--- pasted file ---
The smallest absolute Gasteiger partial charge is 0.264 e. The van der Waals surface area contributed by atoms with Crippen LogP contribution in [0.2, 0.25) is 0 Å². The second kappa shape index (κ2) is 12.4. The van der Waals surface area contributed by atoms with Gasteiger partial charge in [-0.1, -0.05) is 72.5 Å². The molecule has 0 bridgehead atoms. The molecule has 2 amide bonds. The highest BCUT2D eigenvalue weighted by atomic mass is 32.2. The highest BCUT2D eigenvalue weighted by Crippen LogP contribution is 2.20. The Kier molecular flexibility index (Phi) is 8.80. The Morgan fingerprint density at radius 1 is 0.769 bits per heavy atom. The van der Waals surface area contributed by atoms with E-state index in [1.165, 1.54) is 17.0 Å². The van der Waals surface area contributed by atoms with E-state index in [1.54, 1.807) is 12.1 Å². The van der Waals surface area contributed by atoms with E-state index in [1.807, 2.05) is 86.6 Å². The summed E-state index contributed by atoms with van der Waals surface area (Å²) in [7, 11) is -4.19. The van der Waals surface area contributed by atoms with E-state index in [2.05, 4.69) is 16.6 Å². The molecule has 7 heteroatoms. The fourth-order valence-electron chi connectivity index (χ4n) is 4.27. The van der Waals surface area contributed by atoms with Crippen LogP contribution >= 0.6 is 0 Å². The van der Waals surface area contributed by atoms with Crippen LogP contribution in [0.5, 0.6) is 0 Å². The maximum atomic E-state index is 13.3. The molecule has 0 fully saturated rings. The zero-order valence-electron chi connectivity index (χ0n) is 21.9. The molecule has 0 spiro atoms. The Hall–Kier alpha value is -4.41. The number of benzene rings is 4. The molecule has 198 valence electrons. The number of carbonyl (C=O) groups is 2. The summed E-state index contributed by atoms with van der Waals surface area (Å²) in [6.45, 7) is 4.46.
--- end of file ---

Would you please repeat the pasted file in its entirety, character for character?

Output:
The smallest absolute Gasteiger partial charge is 0.264 e. The van der Waals surface area contributed by atoms with Crippen LogP contribution in [0.2, 0.25) is 0 Å². The second kappa shape index (κ2) is 12.4. The van der Waals surface area contributed by atoms with Gasteiger partial charge in [-0.1, -0.05) is 72.5 Å². The molecule has 0 bridgehead atoms. The molecule has 2 amide bonds. The highest BCUT2D eigenvalue weighted by atomic mass is 32.2. The highest BCUT2D eigenvalue weighted by Crippen LogP contribution is 2.20. The Kier molecular flexibility index (Phi) is 8.80. The Morgan fingerprint density at radius 1 is 0.769 bits per heavy atom. The van der Waals surface area contributed by atoms with E-state index in [1.165, 1.54) is 17.0 Å². The van der Waals surface area contributed by atoms with E-state index in [1.54, 1.807) is 12.1 Å². The van der Waals surface area contributed by atoms with E-state index in [1.807, 2.05) is 86.6 Å². The summed E-state index contributed by atoms with van der Waals surface area (Å²) in [7, 11) is -4.19. The van der Waals surface area contributed by atoms with E-state index in [2.05, 4.69) is 16.6 Å². The molecule has 7 heteroatoms. The fourth-order valence-electron chi connectivity index (χ4n) is 4.27. The van der Waals surface area contributed by atoms with Crippen LogP contribution >= 0.6 is 0 Å². The van der Waals surface area contributed by atoms with Crippen LogP contribution in [0.5, 0.6) is 0 Å². The maximum atomic E-state index is 13.3. The molecule has 0 fully saturated rings. The zero-order valence-electron chi connectivity index (χ0n) is 21.9. The molecule has 0 spiro atoms. The Hall–Kier alpha value is -4.41. The number of benzene rings is 4. The molecule has 198 valence electrons. The number of carbonyl (C=O) groups is 2. The summed E-state index contributed by atoms with van der Waals surface area (Å²) in [6.45, 7) is 4.46.